Senate Republicans could face a key test this afternoon that would show whether there is any chance of convicting former President Donald Trump on an article of impeachment and bar him form holding office again.
Senator Rand Paul is expected to try to force a vote to dismiss the case, making an argument adopted by many Republicans that a trial of an ex-president would be unconstitutional. Democrats could move to table it, but it will still provide an early proxy on where GOP senators stand.
“There will be a vote today on the floor of the Senate in terms of whether this should even move forward,” Senator John Barrasso, the No. 3 Republican, said Tuesday on “The Hugh Hewitt Show.”
The question has never been tested in the courts, but many legal scholars and a sparse but consistent line of lower-level impeachments in the past suggests the Senate retains power to put him on trial even after his term ends. Still, the argument could give Republicans a chance to avoid having to cast judgment on Trump’s Jan. 6 actions, when he encouraged a crowd that went on to storm the Capitol. The ensuing riot left five people dead, including a police officer.
Unless 17 Republicans vote against dismissing the case, there would be little, if any, expectation of a conviction once the trial is under way. It will take support from 67 senators to convict the former president.
A notice to senators from Senate Majority Whip Dick Durbin said that Paul could attempt to bring up his “point of order” shortly after senators are sworn in as jurors in Trump’s impeachment trial at 2:30 p.m. An aide to Durbin said it could be tabled.
Speaking on the Senate floor, Paul called the proceedings a “sham of an impeachment,” and insisted that Trump called on protesters to peacefully march on the Capitol.
“Are we going to put every politician in jail?” he asked.
A number of other GOP senators also have questioned whether Trump can be tried, suggesting a growing number could align to acquit him on that basis. Senators stating that view include Joni Ernst of Iowa, Roger Wicker of Mississippi and Mike Braun of Indiana.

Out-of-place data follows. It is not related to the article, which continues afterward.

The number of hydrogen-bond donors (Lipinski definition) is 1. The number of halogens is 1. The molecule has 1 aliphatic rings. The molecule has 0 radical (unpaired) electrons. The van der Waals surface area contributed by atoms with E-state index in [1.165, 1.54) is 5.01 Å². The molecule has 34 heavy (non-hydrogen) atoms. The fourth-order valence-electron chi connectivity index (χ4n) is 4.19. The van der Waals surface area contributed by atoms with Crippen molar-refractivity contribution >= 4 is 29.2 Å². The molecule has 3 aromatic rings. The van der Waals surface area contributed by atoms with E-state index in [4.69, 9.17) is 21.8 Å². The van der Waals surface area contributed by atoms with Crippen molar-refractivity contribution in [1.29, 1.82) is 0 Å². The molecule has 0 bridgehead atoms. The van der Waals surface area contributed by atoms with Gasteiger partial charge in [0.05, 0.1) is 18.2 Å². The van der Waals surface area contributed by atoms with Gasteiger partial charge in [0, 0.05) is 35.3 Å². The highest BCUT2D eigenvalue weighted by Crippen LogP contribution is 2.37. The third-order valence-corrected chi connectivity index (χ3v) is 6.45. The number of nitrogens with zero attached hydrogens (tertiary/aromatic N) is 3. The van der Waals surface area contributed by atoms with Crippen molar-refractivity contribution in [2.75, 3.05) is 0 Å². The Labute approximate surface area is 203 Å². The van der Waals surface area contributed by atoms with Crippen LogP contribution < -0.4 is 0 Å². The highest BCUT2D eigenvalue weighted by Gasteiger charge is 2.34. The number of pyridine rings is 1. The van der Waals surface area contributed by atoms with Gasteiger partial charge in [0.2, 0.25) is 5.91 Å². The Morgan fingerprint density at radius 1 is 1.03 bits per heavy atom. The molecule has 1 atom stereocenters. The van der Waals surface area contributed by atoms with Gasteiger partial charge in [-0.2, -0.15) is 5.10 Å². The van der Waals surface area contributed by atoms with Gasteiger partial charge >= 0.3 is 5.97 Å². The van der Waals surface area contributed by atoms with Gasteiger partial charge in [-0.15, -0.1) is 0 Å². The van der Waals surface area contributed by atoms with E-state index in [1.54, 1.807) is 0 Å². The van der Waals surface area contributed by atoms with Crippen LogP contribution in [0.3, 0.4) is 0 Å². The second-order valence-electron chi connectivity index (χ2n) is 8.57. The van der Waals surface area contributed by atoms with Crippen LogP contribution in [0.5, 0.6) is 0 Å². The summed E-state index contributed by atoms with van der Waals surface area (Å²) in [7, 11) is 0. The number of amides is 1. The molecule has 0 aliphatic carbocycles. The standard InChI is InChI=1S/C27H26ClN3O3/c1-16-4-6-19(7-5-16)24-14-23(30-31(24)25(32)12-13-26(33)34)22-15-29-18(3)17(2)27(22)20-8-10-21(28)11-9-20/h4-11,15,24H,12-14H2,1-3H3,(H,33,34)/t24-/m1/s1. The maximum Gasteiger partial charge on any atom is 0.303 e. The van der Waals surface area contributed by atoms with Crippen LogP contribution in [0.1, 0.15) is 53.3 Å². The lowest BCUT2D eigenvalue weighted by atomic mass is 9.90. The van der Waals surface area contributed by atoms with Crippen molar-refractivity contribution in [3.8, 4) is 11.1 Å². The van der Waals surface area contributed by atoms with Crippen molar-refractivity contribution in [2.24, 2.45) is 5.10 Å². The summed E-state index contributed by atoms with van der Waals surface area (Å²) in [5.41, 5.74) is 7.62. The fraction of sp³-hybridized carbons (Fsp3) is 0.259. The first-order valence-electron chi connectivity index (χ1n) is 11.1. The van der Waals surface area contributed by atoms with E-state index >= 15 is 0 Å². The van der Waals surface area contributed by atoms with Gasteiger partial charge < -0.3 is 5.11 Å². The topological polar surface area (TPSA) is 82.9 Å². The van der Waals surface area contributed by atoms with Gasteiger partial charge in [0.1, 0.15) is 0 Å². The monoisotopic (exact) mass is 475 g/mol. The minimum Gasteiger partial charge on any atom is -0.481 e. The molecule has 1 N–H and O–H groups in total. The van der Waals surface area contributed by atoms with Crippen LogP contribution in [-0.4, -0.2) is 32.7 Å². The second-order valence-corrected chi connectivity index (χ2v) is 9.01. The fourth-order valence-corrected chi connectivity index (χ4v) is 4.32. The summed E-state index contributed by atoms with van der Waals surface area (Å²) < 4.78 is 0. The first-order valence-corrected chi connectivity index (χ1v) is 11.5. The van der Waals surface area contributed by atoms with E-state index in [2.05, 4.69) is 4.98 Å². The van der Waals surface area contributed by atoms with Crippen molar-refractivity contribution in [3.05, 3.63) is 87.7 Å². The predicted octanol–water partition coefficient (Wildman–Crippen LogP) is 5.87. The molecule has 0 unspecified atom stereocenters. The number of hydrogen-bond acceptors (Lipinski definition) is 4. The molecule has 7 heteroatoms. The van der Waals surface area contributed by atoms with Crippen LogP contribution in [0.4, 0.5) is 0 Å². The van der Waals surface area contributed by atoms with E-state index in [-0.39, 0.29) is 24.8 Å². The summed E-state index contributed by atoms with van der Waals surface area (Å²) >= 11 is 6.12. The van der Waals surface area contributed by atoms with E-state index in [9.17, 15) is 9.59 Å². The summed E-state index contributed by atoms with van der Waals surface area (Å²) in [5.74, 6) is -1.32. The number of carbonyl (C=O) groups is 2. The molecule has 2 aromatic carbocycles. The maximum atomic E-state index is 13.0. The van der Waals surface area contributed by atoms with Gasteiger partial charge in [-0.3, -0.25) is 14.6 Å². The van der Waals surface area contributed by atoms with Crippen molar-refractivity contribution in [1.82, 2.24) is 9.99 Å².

Senator John Cornyn said he would likely support Paul’s position, but that party leadership was not taking a stand. “It’s a vote of conscience,” he told reporters.
But other Republicans, including Mitt Romney of Utah and Lisa Murkowski of Alaska, have said they believe Trump’s trial is in line with the Constitution.
“My review of it has led me to conclude that it is constitutional, in recognizing that impeachment is not solely about removing a president,” Murkowski told reporters. “It is also a matter of political consequence.”
Barrasso said that Jonathan Turley, a George Washington University professor who has taken the position that you can’t try a president out of power, will speak on a caucus call with all GOP senators immediately before the swearing in. Minority leader Mitch McConnell, who hasn’t said yet whether he would convict or acquit Trump, leads those calls.
Legal experts disagree on the matter, and Senate Majority Leader Chuck Schumer on Monday dismissed arguments that the Constitution bars the Senate from trying a former president, calling it a “fringe legal theory.” He cited the research of numerous legal scholars and a precedent from 1876 when an impeachment trial was held for the secretary of war under President Ulysses S. Grant even though he had resigned to avoid the proceedings.
“It makes no sense whatsoever that a president or any official could commit a heinous crime against our country and then defeat Congress’ impeachment powers by simply resigning,” Schumer said on the Senate floor.
The House voted to impeach Trump on Jan. 13, with 10 Republicans joining all 222 Democrats in favor. The single article charges Trump with inciting the crowd of his supporters that rioted at the Capitol, leaving five people dead and disrupting the certification of President Joe Biden’s victory in the November election.
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